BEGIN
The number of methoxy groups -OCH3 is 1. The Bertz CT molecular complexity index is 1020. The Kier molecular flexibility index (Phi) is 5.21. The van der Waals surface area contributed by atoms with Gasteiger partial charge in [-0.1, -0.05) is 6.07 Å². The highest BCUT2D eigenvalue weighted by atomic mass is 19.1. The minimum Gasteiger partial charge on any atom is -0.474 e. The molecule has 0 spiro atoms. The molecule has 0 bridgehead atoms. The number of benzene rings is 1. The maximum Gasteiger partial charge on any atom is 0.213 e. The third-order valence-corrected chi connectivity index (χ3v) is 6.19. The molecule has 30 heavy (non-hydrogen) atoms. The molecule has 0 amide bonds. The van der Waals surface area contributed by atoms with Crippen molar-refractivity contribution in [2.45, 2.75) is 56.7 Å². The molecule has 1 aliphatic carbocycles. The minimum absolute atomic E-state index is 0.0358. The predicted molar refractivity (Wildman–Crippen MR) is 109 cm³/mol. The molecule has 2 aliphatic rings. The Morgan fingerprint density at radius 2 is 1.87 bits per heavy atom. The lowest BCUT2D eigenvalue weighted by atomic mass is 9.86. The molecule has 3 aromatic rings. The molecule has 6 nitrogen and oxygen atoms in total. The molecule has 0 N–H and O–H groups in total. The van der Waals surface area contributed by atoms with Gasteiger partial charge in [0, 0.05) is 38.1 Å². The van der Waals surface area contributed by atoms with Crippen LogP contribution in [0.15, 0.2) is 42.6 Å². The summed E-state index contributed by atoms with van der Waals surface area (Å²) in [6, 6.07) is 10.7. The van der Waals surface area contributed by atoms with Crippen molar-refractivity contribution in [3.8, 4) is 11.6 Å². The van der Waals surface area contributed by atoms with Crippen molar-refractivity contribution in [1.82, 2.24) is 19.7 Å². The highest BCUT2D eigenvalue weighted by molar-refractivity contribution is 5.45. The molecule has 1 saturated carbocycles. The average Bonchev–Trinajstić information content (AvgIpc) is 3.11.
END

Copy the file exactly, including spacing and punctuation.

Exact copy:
The number of methoxy groups -OCH3 is 1. The Bertz CT molecular complexity index is 1020. The Kier molecular flexibility index (Phi) is 5.21. The van der Waals surface area contributed by atoms with Gasteiger partial charge in [-0.1, -0.05) is 6.07 Å². The highest BCUT2D eigenvalue weighted by atomic mass is 19.1. The minimum Gasteiger partial charge on any atom is -0.474 e. The molecule has 0 spiro atoms. The molecule has 0 bridgehead atoms. The number of benzene rings is 1. The maximum Gasteiger partial charge on any atom is 0.213 e. The third-order valence-corrected chi connectivity index (χ3v) is 6.19. The molecule has 30 heavy (non-hydrogen) atoms. The molecule has 0 amide bonds. The van der Waals surface area contributed by atoms with Crippen molar-refractivity contribution in [2.45, 2.75) is 56.7 Å². The molecule has 1 aliphatic carbocycles. The minimum absolute atomic E-state index is 0.0358. The predicted molar refractivity (Wildman–Crippen MR) is 109 cm³/mol. The molecule has 2 aliphatic rings. The Morgan fingerprint density at radius 2 is 1.87 bits per heavy atom. The lowest BCUT2D eigenvalue weighted by atomic mass is 9.86. The molecule has 3 aromatic rings. The molecule has 6 nitrogen and oxygen atoms in total. The molecule has 0 N–H and O–H groups in total. The van der Waals surface area contributed by atoms with Gasteiger partial charge in [0, 0.05) is 38.1 Å². The van der Waals surface area contributed by atoms with Crippen LogP contribution in [0.15, 0.2) is 42.6 Å². The summed E-state index contributed by atoms with van der Waals surface area (Å²) in [6, 6.07) is 10.7. The van der Waals surface area contributed by atoms with Crippen molar-refractivity contribution in [3.8, 4) is 11.6 Å². The van der Waals surface area contributed by atoms with Crippen molar-refractivity contribution in [1.82, 2.24) is 19.7 Å². The highest BCUT2D eigenvalue weighted by molar-refractivity contribution is 5.45. The molecule has 1 saturated carbocycles. The average Bonchev–Trinajstić information content (AvgIpc) is 3.11.